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Posts Tagged ‘Performance’

SQL 2005: Procedure cache cleared

June 5, 2006 Leave a comment

I don’t normally write about a technet article but i must say that 917828 caught my eye and i felt that it was worth highlighting it.

The reason it caught my eye is that it describes a number of scenarios where by the whole procedure cache is flushed which will clearly lead to a decrease in query performance whilst the cache builds up again. The most alarming point was that there are at least 2 scenarios that a DBA may carry out and even schedule during core production hours without realising the impact until the users start complaining about the mysterious slow downs…..

These are

  • Deleting a database snapshot.
  • Restoring a database backup.

I’d recommend reading the article as there are 5 other situations in which this occurs that may affect you.

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Categories: Performance, SQL Server

What is that SPID doing?

March 27, 2006 Leave a comment

This is certainly not a new topic but something that i felt was worth revisiting and reminding people about, especially because i find many people are not aware of the ability to extract the statement within a stored procedure being executed.

So, prior to SQL 2000 SP3, when we want to know what code a SPID is executing we have to use DBCC INPUTBUFFER (). The problem with this command is that its restricted to the first 256 characters and only returns the outermost statement executing. That means that if we have stored procedure 1 calling stored procedure 2 the input buffer will only tell us about stored procedure 1 and it may even get truncated!

I clearly remember reading the SP3 readme and thinking Christmas has come early as i found the entry about a new function being introduced called ::fn_get_sql. I’ve got to say right now this is the best present yet! It has made trouble shooting so much easier. Why? Well read on.

Running the code below will now show you the inner most statement executing and we now get up to 4000 characters. In the case of a stored procedure you see the whole procedure.

DECLARE @Handle BINARY(252)
SELECT @Handle = sql_handle FROM MASTER..sysprocesses WHERE spid = 109 --CHANGE SPID NUMBER
SELECT * FROM ::fn_get_sql(@Handle)

The part that really got me? When it returns the code of a stored procedure you could be left wondering what statement within the stored procedure is executing. Fear not! They have that covered to. All you have to do is run the modified code below and the exact statement causing you a problem is identified.

DECLARE @Handle BINARY(20), @start INT, @end INT
SELECT
@Handle = sql_handle, @start = stmt_start, @end = stmt_end
FROM MASTER..sysprocesses WHERE sql_handle <> 0x00 AND spid = 226  --CHANGE SPID NUMBER
IF NOT EXISTS (SELECT * FROM ::fn_get_sql(@Handle))  PRINT 'Handle not found in cache'
ELSE
SELECT 
'Current statement'=
SUBSTRING(TEXT, (@start + 2)/2,
                                
CASE @end
                                     
WHEN -1 THEN (DATALENGTH(TEXT))
ELSE (@end -@start + 2)/2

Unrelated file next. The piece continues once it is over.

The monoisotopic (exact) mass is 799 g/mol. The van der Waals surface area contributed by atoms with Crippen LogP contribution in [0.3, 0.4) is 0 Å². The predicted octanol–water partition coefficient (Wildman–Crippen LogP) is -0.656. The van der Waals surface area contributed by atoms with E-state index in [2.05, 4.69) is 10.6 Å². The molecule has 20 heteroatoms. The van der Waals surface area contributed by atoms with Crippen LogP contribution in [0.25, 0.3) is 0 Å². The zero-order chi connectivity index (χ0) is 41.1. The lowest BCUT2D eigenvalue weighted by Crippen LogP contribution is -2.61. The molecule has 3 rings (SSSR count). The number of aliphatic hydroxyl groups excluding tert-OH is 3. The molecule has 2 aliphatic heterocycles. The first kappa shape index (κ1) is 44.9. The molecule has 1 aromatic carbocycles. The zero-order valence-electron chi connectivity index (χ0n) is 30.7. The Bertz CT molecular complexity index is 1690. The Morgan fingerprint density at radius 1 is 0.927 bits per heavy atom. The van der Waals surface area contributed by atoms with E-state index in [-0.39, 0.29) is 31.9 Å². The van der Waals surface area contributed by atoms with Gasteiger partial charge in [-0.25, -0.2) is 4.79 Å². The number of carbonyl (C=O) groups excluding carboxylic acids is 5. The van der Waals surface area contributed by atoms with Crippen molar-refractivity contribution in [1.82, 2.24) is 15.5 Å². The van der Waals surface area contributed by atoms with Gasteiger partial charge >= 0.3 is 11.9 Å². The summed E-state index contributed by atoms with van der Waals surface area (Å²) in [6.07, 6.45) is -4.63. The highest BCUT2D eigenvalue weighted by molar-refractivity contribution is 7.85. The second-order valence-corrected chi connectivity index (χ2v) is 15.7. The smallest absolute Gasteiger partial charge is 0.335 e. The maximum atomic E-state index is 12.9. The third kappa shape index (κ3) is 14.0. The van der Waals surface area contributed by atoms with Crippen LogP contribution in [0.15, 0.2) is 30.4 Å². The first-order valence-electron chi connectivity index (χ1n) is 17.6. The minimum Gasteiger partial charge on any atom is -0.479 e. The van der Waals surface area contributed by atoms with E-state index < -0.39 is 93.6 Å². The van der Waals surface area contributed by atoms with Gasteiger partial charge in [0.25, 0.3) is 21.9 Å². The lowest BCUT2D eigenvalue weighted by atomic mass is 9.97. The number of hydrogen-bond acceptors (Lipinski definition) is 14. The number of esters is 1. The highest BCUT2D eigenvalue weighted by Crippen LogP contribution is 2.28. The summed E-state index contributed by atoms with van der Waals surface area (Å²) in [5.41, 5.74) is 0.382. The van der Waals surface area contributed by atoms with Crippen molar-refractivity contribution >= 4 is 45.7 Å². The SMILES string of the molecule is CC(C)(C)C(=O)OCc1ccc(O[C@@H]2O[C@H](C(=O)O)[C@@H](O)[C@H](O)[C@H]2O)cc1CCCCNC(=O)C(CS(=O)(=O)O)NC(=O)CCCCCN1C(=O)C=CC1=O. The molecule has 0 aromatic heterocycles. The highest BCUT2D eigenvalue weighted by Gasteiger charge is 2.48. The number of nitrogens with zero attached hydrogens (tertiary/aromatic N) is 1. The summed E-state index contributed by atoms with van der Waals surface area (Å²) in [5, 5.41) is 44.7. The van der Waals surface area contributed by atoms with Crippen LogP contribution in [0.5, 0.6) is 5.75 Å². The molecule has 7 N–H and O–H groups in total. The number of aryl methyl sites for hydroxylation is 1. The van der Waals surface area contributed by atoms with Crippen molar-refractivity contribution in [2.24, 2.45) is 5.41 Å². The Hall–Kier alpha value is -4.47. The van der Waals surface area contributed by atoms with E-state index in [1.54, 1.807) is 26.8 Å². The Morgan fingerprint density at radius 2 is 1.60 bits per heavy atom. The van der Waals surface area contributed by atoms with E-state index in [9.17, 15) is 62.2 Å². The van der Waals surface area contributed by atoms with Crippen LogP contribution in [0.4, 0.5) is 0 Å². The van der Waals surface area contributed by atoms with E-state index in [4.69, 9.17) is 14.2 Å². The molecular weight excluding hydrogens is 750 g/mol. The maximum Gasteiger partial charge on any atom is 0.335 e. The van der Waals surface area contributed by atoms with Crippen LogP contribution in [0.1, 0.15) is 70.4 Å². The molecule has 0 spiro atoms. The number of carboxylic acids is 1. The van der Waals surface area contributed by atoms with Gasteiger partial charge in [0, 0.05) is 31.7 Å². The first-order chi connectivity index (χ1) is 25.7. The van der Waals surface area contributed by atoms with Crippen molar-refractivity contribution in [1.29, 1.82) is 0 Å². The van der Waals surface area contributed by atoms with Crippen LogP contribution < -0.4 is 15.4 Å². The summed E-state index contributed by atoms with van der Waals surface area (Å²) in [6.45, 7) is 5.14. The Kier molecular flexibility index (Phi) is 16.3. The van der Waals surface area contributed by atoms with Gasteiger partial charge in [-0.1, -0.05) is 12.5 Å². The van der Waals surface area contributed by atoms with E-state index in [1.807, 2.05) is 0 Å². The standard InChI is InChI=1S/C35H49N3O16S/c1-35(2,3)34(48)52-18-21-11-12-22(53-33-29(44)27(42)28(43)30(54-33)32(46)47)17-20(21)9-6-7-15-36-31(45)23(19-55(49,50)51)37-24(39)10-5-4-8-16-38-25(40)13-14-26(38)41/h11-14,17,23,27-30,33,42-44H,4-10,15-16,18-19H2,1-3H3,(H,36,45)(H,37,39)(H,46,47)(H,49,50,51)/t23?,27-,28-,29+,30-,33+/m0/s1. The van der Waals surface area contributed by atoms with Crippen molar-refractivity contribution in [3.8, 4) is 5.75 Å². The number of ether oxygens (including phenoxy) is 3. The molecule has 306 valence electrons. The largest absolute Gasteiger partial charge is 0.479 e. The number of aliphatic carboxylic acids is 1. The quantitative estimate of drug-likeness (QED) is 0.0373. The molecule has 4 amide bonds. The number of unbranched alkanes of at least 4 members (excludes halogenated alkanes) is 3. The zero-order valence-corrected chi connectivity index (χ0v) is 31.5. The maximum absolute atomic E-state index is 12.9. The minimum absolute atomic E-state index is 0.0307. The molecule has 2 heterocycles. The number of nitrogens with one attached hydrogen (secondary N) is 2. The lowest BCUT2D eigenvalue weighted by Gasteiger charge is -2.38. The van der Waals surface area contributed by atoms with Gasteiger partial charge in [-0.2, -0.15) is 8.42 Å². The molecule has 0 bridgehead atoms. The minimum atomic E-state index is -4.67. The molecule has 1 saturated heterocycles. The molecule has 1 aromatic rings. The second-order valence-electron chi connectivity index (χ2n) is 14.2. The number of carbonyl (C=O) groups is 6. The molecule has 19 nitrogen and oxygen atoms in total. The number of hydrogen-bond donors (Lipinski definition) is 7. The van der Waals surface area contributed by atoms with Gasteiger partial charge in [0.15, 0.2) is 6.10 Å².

END)

FROM ::fn_get_sql(@Handle)

So, now i’ve reminded you of this really useful tool its time for a few "Battle Tips".

1) Make sure in query analyser your "maximum characters per column" is set to 4000. Otherwise you are only going to get 256….
2) If  SQL generates a "zero cost plan" it will not put it in cache because its not worth it. As its not in cache ::fn_get_sql won’t return any information.
3) This one comes with a health warning….. If for some reason you need SQL to cache the zero cost plans so that ::fn_get_sql will always work then you can enable trace flag 2861. I would recommend you do not use this in production as the overhead is substantial and profiler should be used instead but some people might find it beneficial on a dev box.
4) I’ve not adjusted the script above to deal with parallel spids where you get multiple handles for 1 spid. Just a note, i keep on forgetting.  😀

There are many uses for this function and i encourage you to explore them. SQL 2005 makes life even easier through DMV’s but that’s another blog……

A performance analysis example

January 15, 2006 2 comments

Last week i was dragged kicking and screaming away from my allocated SQL 2005 days to spend 2 days diagnosing performance problems on one of the firms Systems and write a report.
Due to the sensitive nature of the data on the system it has been managed by another team and this was the first time i had looked at it. I thought i’d share my thought process to identifying the problem on the server and reference tools i used. Its the first iteration of the review and once my recommendations are implemented there will be another review to see what else may need dealing with. Please note however i have not included every single step i took otherwise i’d be writing a novel!

Scenario

The users of the system have been reporting intermittent time outs occurring in the front end application. Current system administrators have noted periods of high cpu usage. The server is Windows 2000 SP4 running SQL 2000 SP3a with 2 physical processors, hyperthreading enabled, 2gb memory, SAN attached (EVA 5000).

Analysis

The first port of call was to review the event logs and sql server logs for any errors that may indicate what is happening. These logs revealed nothing. Next port of call was to connect via Query Analyser and see what was going on. A quick look at current activity showed nothing much going on, so i did the standard SELECT * FROM SYSPROCESSES. Now this revealed that 80% of the connected spids last wait times had been for a latch and specifically the waitresource was 2:3:69 or 2:1:24.

Read more…

Categories: Performance, SQL Server